Master dramatist Christian Petzold nails it once again with this timely, temporally transplanted story of ethnic cleansing in occupied France. A general tenor of mistrust and unease permeates the hallways and byways of Petzold’s Marseille as his characters warily circle each other; plans to escape or inform not far from mind. Franz Rogowski’s central performance as Georg, a German Jew seeking to leave France as the country’s borders snap shut, is perfectly pitched. Evincing a tangled mess of cynicism, empathy, and self-preservation, Georg takes advantage of an administrative mistake to assume the identity of a recently dead writer in an attempt to gain the papers he needs to exit the country. Petzold complicates matters for Georg in the form of the beautiful Marie (a very fine showing from Paula Beer) who keeps crossing his path while hunting for her estranged husband, and also Driss, the young football mad son of Georg’s friend who begins to see the older man as a father-substitute. How can Georg possibly help all these others when he can barely keep himself out of the harm’s way?
Transit is narrated in the third person by a character we meet late in the film, creating a measured procedural feel. The filmmaker and his regular cinematographer Hans Fromm make great use of shadow and the spaces between buildings to lend a noirish visual tone to the preponderance of bright, daylight settings. Petzold ranks among those filmmakers—cf. the Dardenne brothers and Asghar Farhadi—whose work revisits the same thematic (and even narrative) territory, whilst remaining grippingly poignant. The German writer-director’s story construction, dialogue, and direction of actors is as immaculate in Transit as it was in Barbara and Phoenix.
Marrying pitch-black Ryū Murakami source material with a luxuriously tactile Giallo visual sensibility— garish colour tones; fantastic use of contrast, light, and shade; physically and metaphorically claustrophobic hallway sequences; a tight focus on physicality &c.— Borderline films alumnus Nicholas Pesce creates an arrestingly subversive psycho-thriller in Piercing. A deliciously droll cat and BDS-mouse tale, the film spools out a clever, if slightly opaque, short story (and at a fleet 81 mins it ain’t no hard slog). The sadistic symmetry the central pair engage in put me in mind of Kim Ki-duk’s The Isle (2000), another noteworthy Incredibly Strange pick from festivals past. Any narrative thinness is counteracted by perfectly toned performances from Christopher Abbott and Mia Wasikowska as they circle awkwardly around each other with surprising, amusing, and disturbing results. Piercing could be a fun date movie… for the right (or should that be “wrong”) couple!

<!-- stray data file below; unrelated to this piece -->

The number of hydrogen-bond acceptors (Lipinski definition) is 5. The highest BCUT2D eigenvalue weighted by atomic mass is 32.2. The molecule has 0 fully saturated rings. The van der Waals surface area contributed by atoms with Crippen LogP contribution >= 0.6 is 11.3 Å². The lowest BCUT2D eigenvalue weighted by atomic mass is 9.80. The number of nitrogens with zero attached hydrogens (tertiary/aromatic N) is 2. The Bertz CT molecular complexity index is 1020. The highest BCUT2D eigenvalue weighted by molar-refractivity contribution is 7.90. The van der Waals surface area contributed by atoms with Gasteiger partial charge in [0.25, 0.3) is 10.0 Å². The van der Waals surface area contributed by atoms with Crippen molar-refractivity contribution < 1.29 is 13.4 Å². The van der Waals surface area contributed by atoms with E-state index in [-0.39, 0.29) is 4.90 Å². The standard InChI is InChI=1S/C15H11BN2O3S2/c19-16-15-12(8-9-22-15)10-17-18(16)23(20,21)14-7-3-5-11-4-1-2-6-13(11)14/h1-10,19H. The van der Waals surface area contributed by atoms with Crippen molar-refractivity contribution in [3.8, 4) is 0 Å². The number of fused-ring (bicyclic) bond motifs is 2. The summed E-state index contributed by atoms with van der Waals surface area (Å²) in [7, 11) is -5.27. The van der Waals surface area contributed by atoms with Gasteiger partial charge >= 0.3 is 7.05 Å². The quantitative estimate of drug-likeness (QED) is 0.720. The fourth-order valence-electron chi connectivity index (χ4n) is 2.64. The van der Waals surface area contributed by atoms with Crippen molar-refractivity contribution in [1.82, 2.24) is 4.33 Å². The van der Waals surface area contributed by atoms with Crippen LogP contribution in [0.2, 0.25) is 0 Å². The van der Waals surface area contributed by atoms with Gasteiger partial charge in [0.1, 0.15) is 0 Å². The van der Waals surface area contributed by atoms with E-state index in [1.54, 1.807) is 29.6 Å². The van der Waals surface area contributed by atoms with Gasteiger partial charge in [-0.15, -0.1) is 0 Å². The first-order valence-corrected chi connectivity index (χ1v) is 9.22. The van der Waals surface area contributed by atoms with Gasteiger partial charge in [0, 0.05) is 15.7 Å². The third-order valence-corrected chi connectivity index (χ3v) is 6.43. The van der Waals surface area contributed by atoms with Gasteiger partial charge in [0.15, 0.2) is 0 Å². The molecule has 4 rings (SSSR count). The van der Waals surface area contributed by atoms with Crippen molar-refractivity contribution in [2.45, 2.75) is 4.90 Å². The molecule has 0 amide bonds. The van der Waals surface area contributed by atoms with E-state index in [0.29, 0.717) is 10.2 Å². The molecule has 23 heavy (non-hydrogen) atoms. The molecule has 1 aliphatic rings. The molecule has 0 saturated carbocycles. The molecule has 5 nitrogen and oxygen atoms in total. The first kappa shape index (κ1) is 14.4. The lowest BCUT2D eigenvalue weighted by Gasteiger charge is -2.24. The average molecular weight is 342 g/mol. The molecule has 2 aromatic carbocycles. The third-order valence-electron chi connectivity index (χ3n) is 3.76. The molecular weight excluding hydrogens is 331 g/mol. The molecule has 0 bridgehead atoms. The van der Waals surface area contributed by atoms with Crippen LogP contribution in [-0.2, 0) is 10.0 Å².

“There are two ways to look at everything,” notes one paranormal investigator in the Argentinian horror film Terrified. Indeed. Here’s one: as a horror fan, I found the first half of the film – after a strong beginning, to be fair – relatively weak sauce. I’d expected a zombie movie from the still, but it’s aiming for something closer to The Conjuring; however, the interminable chats between cops and said investigators hew closer to a straight-faced Wellington Paranormal set in Argentina. All is forgiven, however, in an absolutely dynamite second half that earns the film its title. Writer/director Demián Rugna – also responsible for the terrific score – reveals an uncanny flair for perfectly-executed jump scares and genuinely unsettling imagery as the full extent of what lies under the skin of this bucolic suburban Argentinian street unfolds. It’s not likely to enter the pantheon, but enjoyed with a crowd, Terrified is still a good scary time at the movies.